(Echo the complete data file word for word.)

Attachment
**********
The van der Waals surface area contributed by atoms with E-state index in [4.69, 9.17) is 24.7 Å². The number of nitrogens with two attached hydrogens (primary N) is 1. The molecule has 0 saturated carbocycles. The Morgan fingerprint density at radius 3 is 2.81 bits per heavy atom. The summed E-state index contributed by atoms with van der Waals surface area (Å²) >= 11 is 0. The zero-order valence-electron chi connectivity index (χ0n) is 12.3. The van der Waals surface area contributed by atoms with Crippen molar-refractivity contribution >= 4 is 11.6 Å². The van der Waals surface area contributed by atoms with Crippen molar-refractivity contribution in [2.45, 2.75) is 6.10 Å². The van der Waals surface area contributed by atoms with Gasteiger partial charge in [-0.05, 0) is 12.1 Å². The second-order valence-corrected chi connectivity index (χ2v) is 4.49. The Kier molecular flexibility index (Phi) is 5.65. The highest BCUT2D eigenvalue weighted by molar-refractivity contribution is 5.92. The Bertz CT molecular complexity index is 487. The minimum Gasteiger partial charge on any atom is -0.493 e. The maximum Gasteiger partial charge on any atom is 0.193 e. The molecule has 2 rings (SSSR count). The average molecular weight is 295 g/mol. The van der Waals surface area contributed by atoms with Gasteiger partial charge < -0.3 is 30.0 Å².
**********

The van der Waals surface area contributed by atoms with E-state index in [4.69, 9.17) is 24.7 Å². The number of nitrogens with two attached hydrogens (primary N) is 1. The molecule has 0 saturated carbocycles. The Morgan fingerprint density at radius 3 is 2.81 bits per heavy atom. The summed E-state index contributed by atoms with van der Waals surface area (Å²) >= 11 is 0. The zero-order valence-electron chi connectivity index (χ0n) is 12.3. The van der Waals surface area contributed by atoms with Crippen molar-refractivity contribution >= 4 is 11.6 Å². The van der Waals surface area contributed by atoms with Crippen molar-refractivity contribution in [2.45, 2.75) is 6.10 Å². The van der Waals surface area contributed by atoms with Gasteiger partial charge in [-0.05, 0) is 12.1 Å². The second-order valence-corrected chi connectivity index (χ2v) is 4.49. The Kier molecular flexibility index (Phi) is 5.65. The highest BCUT2D eigenvalue weighted by molar-refractivity contribution is 5.92. The Bertz CT molecular complexity index is 487. The minimum Gasteiger partial charge on any atom is -0.493 e. The maximum Gasteiger partial charge on any atom is 0.193 e. The molecule has 2 rings (SSSR count). The average molecular weight is 295 g/mol. The van der Waals surface area contributed by atoms with Gasteiger partial charge < -0.3 is 30.0 Å².